'Missed opportunities' to stop baby killer dad

2 August 2018, 12:55

Elsie Scully-Hicks

There were missed opportunities in the care of a baby girl who was murdered by her father two weeks after he formally adopted her, a review has found.

Matthew Scully-Hicks, 32, passed the rigorous adoption process with flying colours and professionals viewed his care of 18-month-old Elsie through a "positive lens".

The fitness instructor, who had previously adopted another child, violently shook Elsie and threw her to the floor at their home in Llandaff, Cardiff, on May 25 in 2016.

In the months before that fatal attack, Scully-Hicks had inflicted a catalogue of injuries to Elsie including a large bruise to her face and her leg being fractured in two places.

An extended child practice review found professionals saw Elsie's injuries in isolation, lacked "professional curiosity" and accepted the innocent explanations given by Scully-Hicks.

Lance Carver, director of social services at the Vale of Glamorgan Council, accepted the findings of the report and apologised for errors in Elsie's case.

"The findings do indicate that social workers and staff from all agencies saw the adoption as very positive," Mr Carver told a press conference in Cardiff.

"They perceived the adoptive family as a really positive solution for Elsie.

"The report identifies issues that 'that positive lens' meant that they were not looking in the way they should have been.

"That's something as an organisation that we should have recognised and taken that fully on board."

Mr Carver said no disciplinary actions had been taken against any members of staff as the report did not "indicate that it would be appropriate".

Elsie was placed with Scully-Hicks and his husband Craig in September 2015, aged 10 months.

The couple, who lived in Llandaff, Cardiff, presented a "positive and united front" to professionals working closely with them and never indicated any difficulties with parenting Elsie.

The report, by Cardiff and Vale of Glamorgan Safeguarding Children Board, states: "The evidence in this case highlights that the professionals working with the child did not either consider or raise the possibility that the child was being harmed by a parent.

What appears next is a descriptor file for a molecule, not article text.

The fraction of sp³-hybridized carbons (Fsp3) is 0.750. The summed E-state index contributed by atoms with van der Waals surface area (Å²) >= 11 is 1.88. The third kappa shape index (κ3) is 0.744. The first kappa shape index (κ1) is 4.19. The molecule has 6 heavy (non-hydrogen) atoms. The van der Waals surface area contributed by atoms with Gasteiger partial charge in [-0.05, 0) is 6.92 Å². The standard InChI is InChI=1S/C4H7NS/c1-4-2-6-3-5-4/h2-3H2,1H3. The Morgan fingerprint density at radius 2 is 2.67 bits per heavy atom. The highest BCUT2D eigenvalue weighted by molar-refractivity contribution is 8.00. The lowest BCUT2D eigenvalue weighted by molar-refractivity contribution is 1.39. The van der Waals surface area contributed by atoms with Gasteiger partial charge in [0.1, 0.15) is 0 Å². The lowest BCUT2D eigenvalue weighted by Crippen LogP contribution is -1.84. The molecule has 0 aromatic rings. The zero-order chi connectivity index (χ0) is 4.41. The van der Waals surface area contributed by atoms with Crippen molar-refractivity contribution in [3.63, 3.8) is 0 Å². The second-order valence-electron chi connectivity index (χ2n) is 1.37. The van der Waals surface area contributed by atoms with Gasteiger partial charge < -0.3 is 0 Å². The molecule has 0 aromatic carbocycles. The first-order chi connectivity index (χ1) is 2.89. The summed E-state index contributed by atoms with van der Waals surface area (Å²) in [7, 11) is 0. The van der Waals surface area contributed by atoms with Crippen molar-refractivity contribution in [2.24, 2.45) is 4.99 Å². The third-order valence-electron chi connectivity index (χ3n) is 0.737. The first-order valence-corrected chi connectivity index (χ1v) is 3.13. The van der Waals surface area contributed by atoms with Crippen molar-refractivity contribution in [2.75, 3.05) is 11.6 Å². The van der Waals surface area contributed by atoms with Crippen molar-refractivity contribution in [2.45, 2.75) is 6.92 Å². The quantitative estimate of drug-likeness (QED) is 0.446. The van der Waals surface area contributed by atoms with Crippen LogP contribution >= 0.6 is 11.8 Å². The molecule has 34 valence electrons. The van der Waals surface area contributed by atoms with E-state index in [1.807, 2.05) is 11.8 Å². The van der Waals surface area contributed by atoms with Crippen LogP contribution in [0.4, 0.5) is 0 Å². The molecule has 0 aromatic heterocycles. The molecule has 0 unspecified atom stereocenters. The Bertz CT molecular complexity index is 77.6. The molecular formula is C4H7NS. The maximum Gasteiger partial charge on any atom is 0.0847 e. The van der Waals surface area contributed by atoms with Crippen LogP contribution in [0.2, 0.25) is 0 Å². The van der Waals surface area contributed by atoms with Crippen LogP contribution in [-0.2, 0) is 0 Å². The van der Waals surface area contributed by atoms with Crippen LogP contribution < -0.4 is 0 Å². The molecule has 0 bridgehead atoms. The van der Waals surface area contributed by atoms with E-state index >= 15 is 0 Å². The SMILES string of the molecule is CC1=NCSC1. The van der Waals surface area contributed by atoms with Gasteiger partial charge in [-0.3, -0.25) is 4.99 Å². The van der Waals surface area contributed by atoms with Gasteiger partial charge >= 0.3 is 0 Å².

"The professionals involved with the child viewed the adoptive placement as being very successful.

"The events in the child's life were viewed through a 'positive lens'. This is the case for the majority of children placed for adoption."

The report revealed that no safeguarding concerns were raised despite Elsie suffering a number of injuries during her time with Scully-Hicks.

Her parents were seen as a "well-educated and articulate couple" who were "very well regarded by each of the agencies as good parents who had already successfully adopted".

In November 2015, Elsie was referred to an orthopaedics outpatient clinic after suffering an injury to her leg and not weight-bearing for five days.

An X-ray was taken but this was not examined by a specialist paediatric radiologist. A registrar spotted a lower leg fracture but not an upper leg fracture.

"Had both fractures been recognised on the x-ray, this would have raised safeguarding concerns that would have instigated the child protection process," the report noted.

"This review indicated that it would be highly unusual for two separate bones to be broken from one minor fall."

In December 2015, Elsie suffered a large bruise to her forehead that lasted for eight weeks.

Two social workers and an independent reviewing officer from the Vale of Glamorgan Council saw the bruise during an adoption review at the Scully-Hicks's home.

They failed to make any note of the bruise and it was not brought to the attention of the adoption court, along with concerns that Elsie was developing a squint.

Mr Carver said: "It is difficult to second-guess what would have happened if that had been recorded properly. It clearly wasn't recorded properly and that is inadequate.

"I would like to be clear that on behalf of the Vale I apologise for that. It should have been recorded properly.

"We have looked to see what improvements we can make in order to ensure that this recording is done properly in the future.

"We are going to ensure that the recommendations of this report are fully implemented."

Wendy Rose, independent chair of the child practice review, said: "For the vast majority of children placed for adoption, the outcome is positive and they go on to lead healthy and well-nurtured lives with motivated and committed parents.

"There was no indication that it would be any different for this child."

She described the review as "very thorough and independent", and said improvements had already been implemented by the agencies involved.

Ruth Walker, executive nurse director of Cardiff and Vale University Health Board, said: "I would like to apologise to members of Elsie's birth and adoptive families, and welcome this report to support our learning, not only in health but from the multi-agency perspective.

"This report highlights key learning points and we have recognised these and made changes to current practice in response."